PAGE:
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  • Writer's pictureJoanne Jacobs

Uncredentialed teachers do as well as normally trained teachers

"Emergency" teachers hired during the pandemic seem to have been just as effective as credentialed teachers with similar experience, according to research from Massachusetts and New Jersey, writes Chad Aldeman on The 74.


Massachusetts hired teachers with a bachelor's degree, but no education credentials, starting in June, 2020, Aldeman writes. They "were disproportionately assigned to work with children with disabilities, English learners and low-income students," yet "their students saw about the same rate of growth in math and reading as children taught by regularly licensed educators," Boston University researchers reported. The first-year uncredentialed and the credentialed teachers received similar evaluations from supervisors


The emergency teachers "were about twice as likely as other beginning educators to be Black, Hispanic or Asian," the study found.


New Jersey had a similar hiring policy that produced similar outcomes, Aldeman writes. "Teachers without the normal training and testing were at least as effective in reading and math as other novices."


Is teacher training truly that useless?



"The New Jersey policy expired after one year, and Massachusetts is trying to phase its version out this year," writes Aldeman. Why? If there's no evidence that credentialed teachers are better -- and new teachers are in short supply -- why raise unnecessary barriers?


A decade ago, with plenty of new educators available, focusing on raising teacher quality seemed to make sense, he writes. States adopted tougher licensing exams and accreditors pushed teacher-prep programs to raise standards.


Now, states are dropping exams and scrambling to find teachers, especially for high-need students. Tests such as edTPA and Praxis have proven unpopular, because they disproportionately screen out minority candidates who may be better at connecting with minority students.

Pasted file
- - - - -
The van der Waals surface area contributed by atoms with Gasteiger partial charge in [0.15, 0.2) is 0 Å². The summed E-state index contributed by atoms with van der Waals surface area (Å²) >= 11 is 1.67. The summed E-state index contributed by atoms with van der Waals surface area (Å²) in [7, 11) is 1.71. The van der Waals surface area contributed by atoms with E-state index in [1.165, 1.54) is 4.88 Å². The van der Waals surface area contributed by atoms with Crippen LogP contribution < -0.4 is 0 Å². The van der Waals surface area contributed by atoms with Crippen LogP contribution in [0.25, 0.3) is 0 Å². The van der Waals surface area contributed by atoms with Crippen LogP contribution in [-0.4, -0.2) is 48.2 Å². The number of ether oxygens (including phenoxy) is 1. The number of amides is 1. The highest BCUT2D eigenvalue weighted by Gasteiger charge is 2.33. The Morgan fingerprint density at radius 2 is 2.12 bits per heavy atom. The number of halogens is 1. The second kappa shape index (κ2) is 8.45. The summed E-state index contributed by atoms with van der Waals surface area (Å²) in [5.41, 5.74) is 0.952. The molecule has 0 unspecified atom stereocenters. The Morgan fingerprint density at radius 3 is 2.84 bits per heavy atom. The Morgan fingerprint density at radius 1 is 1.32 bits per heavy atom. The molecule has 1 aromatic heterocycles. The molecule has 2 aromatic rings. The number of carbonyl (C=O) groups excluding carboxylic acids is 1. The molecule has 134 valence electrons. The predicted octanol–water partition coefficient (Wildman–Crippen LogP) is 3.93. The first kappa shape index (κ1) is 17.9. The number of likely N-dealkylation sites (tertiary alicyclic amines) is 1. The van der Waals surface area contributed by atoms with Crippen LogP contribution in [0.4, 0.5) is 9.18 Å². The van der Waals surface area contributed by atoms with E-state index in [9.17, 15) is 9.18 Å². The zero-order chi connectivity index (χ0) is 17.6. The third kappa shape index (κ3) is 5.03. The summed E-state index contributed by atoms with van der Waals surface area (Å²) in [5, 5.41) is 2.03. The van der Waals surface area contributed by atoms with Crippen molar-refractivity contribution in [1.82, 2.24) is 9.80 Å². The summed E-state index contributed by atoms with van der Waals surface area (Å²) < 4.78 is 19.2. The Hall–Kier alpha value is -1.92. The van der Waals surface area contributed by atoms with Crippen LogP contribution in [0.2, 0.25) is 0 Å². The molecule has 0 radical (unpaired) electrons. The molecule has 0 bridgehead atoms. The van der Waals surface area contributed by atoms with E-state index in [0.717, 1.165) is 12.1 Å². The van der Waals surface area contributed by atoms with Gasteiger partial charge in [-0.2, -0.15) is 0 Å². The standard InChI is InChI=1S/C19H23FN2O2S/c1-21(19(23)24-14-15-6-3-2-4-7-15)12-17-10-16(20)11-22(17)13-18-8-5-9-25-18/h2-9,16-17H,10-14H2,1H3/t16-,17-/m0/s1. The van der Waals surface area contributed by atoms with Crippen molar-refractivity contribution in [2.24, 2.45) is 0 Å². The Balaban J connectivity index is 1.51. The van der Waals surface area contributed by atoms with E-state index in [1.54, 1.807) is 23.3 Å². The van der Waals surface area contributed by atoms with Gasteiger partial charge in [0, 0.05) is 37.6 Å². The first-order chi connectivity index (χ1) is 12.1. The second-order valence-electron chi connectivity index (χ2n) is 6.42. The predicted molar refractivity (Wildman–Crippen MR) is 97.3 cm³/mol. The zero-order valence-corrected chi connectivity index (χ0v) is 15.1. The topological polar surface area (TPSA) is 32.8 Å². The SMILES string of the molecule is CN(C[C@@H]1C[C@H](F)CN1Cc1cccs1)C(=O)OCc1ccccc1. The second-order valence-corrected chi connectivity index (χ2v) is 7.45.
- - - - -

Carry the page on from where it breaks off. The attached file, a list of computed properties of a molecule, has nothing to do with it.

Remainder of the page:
Teacher licensure tests offer "no guarantee" of classroom competence, writes Aldeman. Scores appear to be "mildly accurate predictors" of classroom success, especially for math and science teachers, he writes. But, over all, raising the bar for entering the profession doesn't seem to do much good.


Fewer college students are interested in teaching careers, writes Jeffrey R. Young on EdSurge. The number of students in teacher-prep programs fell by more than a third from 2010 to 2019. Outreach programs are trying to turn that around.


Black males can be game changers, writes Sharif El-Mekki, founder of the Center for Black Educator Development. Too often, they're seen as disciplinarians rather than teachers. Schools employ "Black men with college degrees who are behavioral-support specialists, climate and culture aides, and in a host of other paraprofessional roles," he writes. "Removing barriers to entry into the teaching profession for these future educators is a must."

6 Comments


bkwormtoo
Jan 18

Tossing another bomb into this topic, homeschoolers, as a whole do rather well, despite despite few having teaching credentials. Teachers unions' and public school adminicrats' (some, not all) opposition to homeschooling and to private schools has very little, if any, basis in education of students. POV disclosure: my wife and I homeschooled our kids "K-12", and also started and administered a support group for homeschooling families. Between support groups, activities, and volunteering at conventions, we probably became acquainted with 1500-2000 homeschooling families.

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Richard Rider
Richard Rider
Jan 17

My wife is a retired career public high school teacher. A mentor teacher, she was so good that SDSU asked her to teach and mentor 5th year ed teacher students, which she did for 9 years. During her time at SDSU, she watched the teacher requirements get more and more difficult, for no reason. The emphasis was on what I call "edubabble" -- using all the proper buzz words -- rather than teaching effectively. The college ed curriculum would annually add more and more bullshit requirements, without REMOVING any of the previous requirements. It was very discouraging to the students -- and to my wife. This happens largely because there are state education bureaucracies that have to justify their existence by churning out…

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markmoss1
markmoss1
Apr 02
Replying to

I first noticed edubabble in 1988, when I met my son's 4th grade teacher. Ask her anything about what and how she was teaching, and all she could do was recite jargon that she was unable to define. I eventually decided that, not only had she been horribly miseducated by an "education" major, but to begin with, she wasn't as bright as an average 4th grader.

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Darren Miller
Darren Miller
Jan 16

Teachers should have specific knowledge and skills. Credentials, not so much.

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m_t_anderson
Jan 16

So maybe credentialism isn't an unalloyed good?

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